For many years in Cooperstown, there was a Hall of Fame weekend. It featured a parade, an exhibition game between two major league clubs, a regular season game between the Oneonta minor league team and an opponent, and of course, the induction ceremony, along with plenty of opportunities for the retired players to make a some money signing autographs on pictures, baseballs, bats, caps, any semi-flat surface.
Then a few years ago, someone had this bright idea: why doesn’t Cooperstown have TWO Hall of Fame weekends? One would be in late May or June, the other in the end of July or early August. The first event would feature the exhibition game. The second event would feature the minor league game. EACH event would feature a parade, and there would be TWO chances for the old-timers to make a few bucks. The merchants would be able to rake in some extra dough as well.
This year, the exhibition game was early, May 24, and one of the participants was the WORLD CHAMPION Boston Red Sox. My father-in-law, Richard, stood in line for 8 hours in February, but failed to get any tickets. So I didn’t go to the game for the first time in five years. He seemed destined to miss his first game in about fifteen.
On May 24, which was his birthday, Richard and his wife Joyce went to Cooperstown anyway; it’s only about 20 miles from Oneonta, where they live. He asked off-handedly whether there might be seats available, and there were! Some of the teams who had gotten an allotment of tickets had returned them. So that was a very nice birthday gift to him.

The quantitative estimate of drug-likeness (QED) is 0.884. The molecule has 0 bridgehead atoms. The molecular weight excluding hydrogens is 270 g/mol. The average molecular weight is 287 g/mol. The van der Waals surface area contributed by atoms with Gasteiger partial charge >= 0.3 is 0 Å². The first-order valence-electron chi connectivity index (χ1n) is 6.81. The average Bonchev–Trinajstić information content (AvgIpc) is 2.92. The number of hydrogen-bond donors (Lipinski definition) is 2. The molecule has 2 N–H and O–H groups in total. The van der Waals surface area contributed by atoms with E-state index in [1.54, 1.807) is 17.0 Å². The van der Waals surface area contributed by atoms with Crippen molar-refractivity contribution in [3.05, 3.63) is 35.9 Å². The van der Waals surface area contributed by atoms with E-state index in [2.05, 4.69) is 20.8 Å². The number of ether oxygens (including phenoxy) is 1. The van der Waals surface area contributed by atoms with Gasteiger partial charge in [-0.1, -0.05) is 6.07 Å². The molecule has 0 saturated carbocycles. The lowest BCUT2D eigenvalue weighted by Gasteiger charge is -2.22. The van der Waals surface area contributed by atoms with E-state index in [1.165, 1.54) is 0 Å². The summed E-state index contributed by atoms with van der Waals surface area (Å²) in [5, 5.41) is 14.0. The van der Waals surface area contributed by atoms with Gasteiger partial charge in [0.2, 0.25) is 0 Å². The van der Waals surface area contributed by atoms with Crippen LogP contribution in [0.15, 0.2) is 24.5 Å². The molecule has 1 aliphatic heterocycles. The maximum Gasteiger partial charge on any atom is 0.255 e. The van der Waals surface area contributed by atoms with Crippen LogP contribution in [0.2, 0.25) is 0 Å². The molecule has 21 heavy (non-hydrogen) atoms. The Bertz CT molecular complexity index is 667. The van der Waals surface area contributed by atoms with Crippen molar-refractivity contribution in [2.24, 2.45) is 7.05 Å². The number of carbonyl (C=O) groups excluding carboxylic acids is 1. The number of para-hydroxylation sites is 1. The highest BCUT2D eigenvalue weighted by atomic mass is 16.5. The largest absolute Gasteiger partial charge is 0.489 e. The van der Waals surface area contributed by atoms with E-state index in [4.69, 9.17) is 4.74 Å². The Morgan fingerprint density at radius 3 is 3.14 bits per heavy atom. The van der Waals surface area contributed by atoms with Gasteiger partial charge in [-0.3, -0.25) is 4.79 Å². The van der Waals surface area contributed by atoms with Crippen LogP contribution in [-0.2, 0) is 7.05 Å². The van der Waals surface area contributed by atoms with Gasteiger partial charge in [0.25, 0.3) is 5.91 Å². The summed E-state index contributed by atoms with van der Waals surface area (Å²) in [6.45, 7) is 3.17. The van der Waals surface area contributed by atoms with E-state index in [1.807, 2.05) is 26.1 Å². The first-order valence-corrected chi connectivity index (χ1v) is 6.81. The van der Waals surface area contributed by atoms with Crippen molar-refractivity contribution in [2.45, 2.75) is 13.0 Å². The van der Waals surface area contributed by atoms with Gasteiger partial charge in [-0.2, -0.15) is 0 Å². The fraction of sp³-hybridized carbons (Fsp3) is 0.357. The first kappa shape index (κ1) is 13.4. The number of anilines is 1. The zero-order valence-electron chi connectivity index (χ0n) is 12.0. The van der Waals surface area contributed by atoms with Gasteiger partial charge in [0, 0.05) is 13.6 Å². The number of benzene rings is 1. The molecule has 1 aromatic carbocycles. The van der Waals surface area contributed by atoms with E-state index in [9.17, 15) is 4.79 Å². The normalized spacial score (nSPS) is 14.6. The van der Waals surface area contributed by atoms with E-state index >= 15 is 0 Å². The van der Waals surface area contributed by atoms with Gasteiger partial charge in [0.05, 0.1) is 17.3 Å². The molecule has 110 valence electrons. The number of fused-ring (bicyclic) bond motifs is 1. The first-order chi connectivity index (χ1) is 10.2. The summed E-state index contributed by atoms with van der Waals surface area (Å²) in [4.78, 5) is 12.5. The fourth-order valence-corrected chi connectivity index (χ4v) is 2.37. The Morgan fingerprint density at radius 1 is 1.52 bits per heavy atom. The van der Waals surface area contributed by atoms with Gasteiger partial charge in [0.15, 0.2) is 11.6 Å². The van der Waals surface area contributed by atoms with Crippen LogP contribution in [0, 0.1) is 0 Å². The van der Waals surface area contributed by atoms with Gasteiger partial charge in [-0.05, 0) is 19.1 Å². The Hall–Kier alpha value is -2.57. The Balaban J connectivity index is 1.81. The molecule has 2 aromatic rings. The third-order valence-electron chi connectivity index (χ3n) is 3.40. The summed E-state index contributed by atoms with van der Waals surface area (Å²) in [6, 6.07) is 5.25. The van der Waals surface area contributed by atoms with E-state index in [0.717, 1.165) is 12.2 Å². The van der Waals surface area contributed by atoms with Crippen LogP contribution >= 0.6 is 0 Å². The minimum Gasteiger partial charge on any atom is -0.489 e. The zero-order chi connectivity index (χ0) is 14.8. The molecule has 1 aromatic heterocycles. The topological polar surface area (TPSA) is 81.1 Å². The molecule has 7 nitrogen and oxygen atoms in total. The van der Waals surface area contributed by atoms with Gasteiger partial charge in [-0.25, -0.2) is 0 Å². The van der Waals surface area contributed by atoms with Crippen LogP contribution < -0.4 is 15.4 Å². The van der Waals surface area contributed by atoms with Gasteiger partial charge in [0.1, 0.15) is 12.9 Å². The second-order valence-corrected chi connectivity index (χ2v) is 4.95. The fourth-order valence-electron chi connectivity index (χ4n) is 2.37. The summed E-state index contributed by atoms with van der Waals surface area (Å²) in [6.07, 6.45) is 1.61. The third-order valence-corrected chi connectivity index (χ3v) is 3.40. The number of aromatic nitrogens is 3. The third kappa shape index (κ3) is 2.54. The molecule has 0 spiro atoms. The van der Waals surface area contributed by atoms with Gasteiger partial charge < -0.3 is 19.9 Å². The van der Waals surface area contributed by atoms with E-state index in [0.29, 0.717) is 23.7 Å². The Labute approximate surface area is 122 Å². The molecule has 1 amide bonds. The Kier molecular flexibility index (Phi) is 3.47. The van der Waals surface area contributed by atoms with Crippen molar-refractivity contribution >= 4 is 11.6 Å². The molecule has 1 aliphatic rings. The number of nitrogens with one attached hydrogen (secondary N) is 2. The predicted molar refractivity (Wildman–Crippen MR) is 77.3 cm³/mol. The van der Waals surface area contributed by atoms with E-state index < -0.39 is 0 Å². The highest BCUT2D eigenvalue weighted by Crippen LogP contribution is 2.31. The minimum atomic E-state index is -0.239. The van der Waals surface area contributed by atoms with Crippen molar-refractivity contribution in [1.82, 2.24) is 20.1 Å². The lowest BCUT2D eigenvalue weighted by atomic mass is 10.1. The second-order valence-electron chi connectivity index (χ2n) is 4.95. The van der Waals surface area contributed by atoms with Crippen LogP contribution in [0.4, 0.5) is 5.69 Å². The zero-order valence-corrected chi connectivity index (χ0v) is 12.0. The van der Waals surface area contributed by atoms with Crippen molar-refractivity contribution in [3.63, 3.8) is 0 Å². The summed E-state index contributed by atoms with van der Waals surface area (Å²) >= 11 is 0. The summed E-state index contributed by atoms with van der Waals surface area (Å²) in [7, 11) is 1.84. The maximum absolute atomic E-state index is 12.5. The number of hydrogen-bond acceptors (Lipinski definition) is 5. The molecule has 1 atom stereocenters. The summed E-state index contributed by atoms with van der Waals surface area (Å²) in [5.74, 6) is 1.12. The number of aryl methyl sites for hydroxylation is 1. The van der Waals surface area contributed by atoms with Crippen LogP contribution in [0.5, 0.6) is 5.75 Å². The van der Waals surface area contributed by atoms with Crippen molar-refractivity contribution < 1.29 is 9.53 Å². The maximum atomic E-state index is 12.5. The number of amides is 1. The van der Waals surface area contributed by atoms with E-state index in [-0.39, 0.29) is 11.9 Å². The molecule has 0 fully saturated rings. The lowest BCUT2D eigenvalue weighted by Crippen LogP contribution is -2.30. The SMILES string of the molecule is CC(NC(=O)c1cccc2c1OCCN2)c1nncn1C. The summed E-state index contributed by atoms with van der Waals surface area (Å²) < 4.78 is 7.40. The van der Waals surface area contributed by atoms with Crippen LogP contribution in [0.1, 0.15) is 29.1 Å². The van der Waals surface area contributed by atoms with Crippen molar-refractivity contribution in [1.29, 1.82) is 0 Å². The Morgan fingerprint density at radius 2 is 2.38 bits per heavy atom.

Richard has a book where he keeps a record of each game; he’s a season ticket holder of the Oneonta Tigers. For a regular season game, scorekeeping is not too hard, though we saw a 7-2-5-1 pickle earlier this year. (That means the left fielder threw home to the catcher who threw to third base who threw to the pitcher covering home and got the out.) But in the exhibition game, it’s almost impossible. For one thing, both teams bring up a bunch of minor league players, especially pitchers, just for the day. Also, the stars usually play only an inning or two. Also, one can leave the game, then come back in the game, which is not generally allowed in professional baseball.
This weeekend, Richard and I are going to the second 2005 Hall of Fame weekend in Cooperstown. Then we’ll walk through town picking out the old pros. “Hey, there’s Yogi.” “That’s Mudcat Grant.” “I think that’s Ferguson Jenkins.” Then we’ll see the Oneonta Tigers play the Tri-City Valley Cats (of Troy, NY, near Albany) in, as it’s always called, “historic Doubleday Field.” It’s a real thrill for the young players.
There is usually a Q & A with some of the inductees and/or other Hall of Famers. But this year, that’s been pushed back to Monday, featuring the new inductees, Wade Boggs and Ryne Sandberg.
Cooperstown is a pretty, idyllic place. But if you want to come just to to see the Baseball Hall of Fame, I MOST DEFINITELY recommend that you come some time other than the HoF weekends, some time when it isn’t a madhouse.